John the Baptist and Yahweh

Did John the Baptist adhere to Jewish law by not speaking the sacred name Yahweh?

Scriptures seem to indicate that John was rather outspoken at times when going about doing Yahweh’s work.

Just how outspoken was John with regard to the sacred name Yahweh, especially while among the religious leaders of Judea?

If you have an interest in finding out then it is suggested that you continue reading on.

No doubt, John the Baptist was a prophet of Yahweh and supporter of Yahushua the messiah.

For I say unto you, Among those that are born of women there is not a greater prophet than John the Baptist: but he that is least in the kingdom of Yahweh is greater than he. (Luke 7:28)

If John was anything like Yahushua then he would have stood in opposition to the religious leaders of Judaea. For example, John chastises the Pharisees and Sadducees:

But when he saw many of the Pharisees and Sadducees come to his baptism, he said unto them, O GENERATION OF VIPERS, who hath warned you to flee from the wrath to come? (Matthew 3:7)

When John taught he did so in the wilderness on the borders of Judaea, along the Jordan, and “in Aenon near to Salim,” not only for the many waters there but for the fact that it kept himself outside of Judaea and out of the reach of the Jewish political and religious authorities (John 3:22-23).

As with Yahushua, the political and religious leaders feared the crowd following John (Matt. 21:23-26; Mark 11:27-32).

It took a command from Herod Antipas, who was upset over John’s condemnation of his marriage to Herodias, the wife of his brother Philip, to finally place John in prison (Mark 6:14-29; Luke 3:19-20, 9:7-9; Matt. 4:12, 14:1-12).

Even after having imprisoned John, Herod would not have John put to death for fear of the people:

For Herod had laid hold on John, and bound him, and put him in prison for Herodias’ sake, his brother Philip’s wife. For John said unto him, It is not lawful for thee to have her. And when he would have put him to death, he feared the multitude, because they counted him as a prophet. (Matthew 14:3-5)

Ultimately, Herod reluctantly had John the Baptist put to death in prison because of an oath he made to the daughter of Herodius during his birthday celebration. (Matthew 14:6-10)

So what was it that created the animosity between the Jewish religious leaders and John the Baptist while he was alive, teaching and baptizing?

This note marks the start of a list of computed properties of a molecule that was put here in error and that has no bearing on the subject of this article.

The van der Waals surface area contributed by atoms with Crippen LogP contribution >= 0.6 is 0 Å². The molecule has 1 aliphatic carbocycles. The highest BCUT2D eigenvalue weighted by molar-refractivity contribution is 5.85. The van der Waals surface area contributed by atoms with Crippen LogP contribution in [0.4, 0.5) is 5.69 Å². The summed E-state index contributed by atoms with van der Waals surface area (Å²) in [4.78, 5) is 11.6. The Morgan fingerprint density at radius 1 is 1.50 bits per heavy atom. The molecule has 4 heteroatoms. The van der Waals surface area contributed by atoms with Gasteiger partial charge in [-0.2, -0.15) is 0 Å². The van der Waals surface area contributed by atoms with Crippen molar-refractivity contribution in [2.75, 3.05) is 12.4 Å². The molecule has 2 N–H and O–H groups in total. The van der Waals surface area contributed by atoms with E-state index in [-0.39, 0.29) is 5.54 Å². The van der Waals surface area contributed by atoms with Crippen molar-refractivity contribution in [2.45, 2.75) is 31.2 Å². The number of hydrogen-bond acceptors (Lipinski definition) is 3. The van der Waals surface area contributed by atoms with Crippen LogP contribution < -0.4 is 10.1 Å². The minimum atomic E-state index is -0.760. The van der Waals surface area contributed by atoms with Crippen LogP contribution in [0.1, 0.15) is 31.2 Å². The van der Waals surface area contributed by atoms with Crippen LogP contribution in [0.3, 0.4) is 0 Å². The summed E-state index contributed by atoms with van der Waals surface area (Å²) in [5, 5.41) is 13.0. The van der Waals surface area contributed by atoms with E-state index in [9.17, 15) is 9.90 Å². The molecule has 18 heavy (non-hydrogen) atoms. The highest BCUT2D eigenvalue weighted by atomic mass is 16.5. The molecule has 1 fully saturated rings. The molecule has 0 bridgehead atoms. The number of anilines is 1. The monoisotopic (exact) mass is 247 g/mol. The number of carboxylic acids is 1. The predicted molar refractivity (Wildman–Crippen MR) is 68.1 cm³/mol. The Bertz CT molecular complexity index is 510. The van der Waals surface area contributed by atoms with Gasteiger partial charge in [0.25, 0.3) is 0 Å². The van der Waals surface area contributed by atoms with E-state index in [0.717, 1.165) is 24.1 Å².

The New Testament informs us that large crowds of people came to John from Jerusalem and all Judaea as well as from the country around the Jordan river.

To this crowd John quoted directly from the book of Isaiah:

The voice of him crying in the wilderness, “Prepare the way of Yahweh; make straight in the desert a highway for our eloahi. Every valley shall be lifted up, and every mountain and hill shall be made low; and the steep ground shall become a level place, and the rough places a plain. And shall be revealed the glory of Yahweh, and all flesh shall see it together, for the mouth of Yahweh has spoken.”  (Quoting Isaiah 40:3-5) (Luke 3:3-6; Matthew 3:1-3; Mark 1:1-3)

This was not what the religious leaders wanted the people to hear.

No doubt, John the Baptist, being a prophet of Yahweh, would have actually spoken the words of Isaiah without using a substitute for the sacred name.

In effect, John was breaking Jewish law by uttering the sacred name Yahweh in public and, according to their law, committed blasphemy which was punishable by death.

Because of fear from the crowds, the most that the Jewish religious leaders could do was to make the claim that John was demon possessed.

For John the Baptist came neither eating bread nor drinking wine; and ye say, He hath a devil. (Luke 7:33)

So it seems in the end that one can conclude that John the Baptist did, in fact, speak and teach in the sacred name Yahweh.

Because of the attitude of the Pharisees and Sadducees toward him for using the sacred name, John, as previously noted, was quite right in his assessment of them.

O generation of vipers, who hath warned you to flee from the wrath to come? (Matthew 3:7)

That’s all for right now everyone, so stay tuned for another installment regarding the usage of the sacred name Yahweh by those in the New Testament.

Who was that masked man anyway?

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  1. #1 by Nightingale on 09/22/2012 - 7:17 am

    Good ‘ol John the Baptist.

    It’s interesting that we don’t see much interaction between Yahushua and his cousin, except at the baptism in the Jordan.

    And he’s killed for speaking the truth, but he doesn’t die for saying the sacred name.

  2. #2 by kittycat77 on 09/23/2012 - 1:07 pm

    Well, there’s probably not all their interaction with each other recorded. Not everything Yahushua did is recorded.

    Joh 21:25 And there are also many things, whatever Yahushua did, which, if they should be written singly, I suppose the world itself could not contain the books that would be written. Amen.

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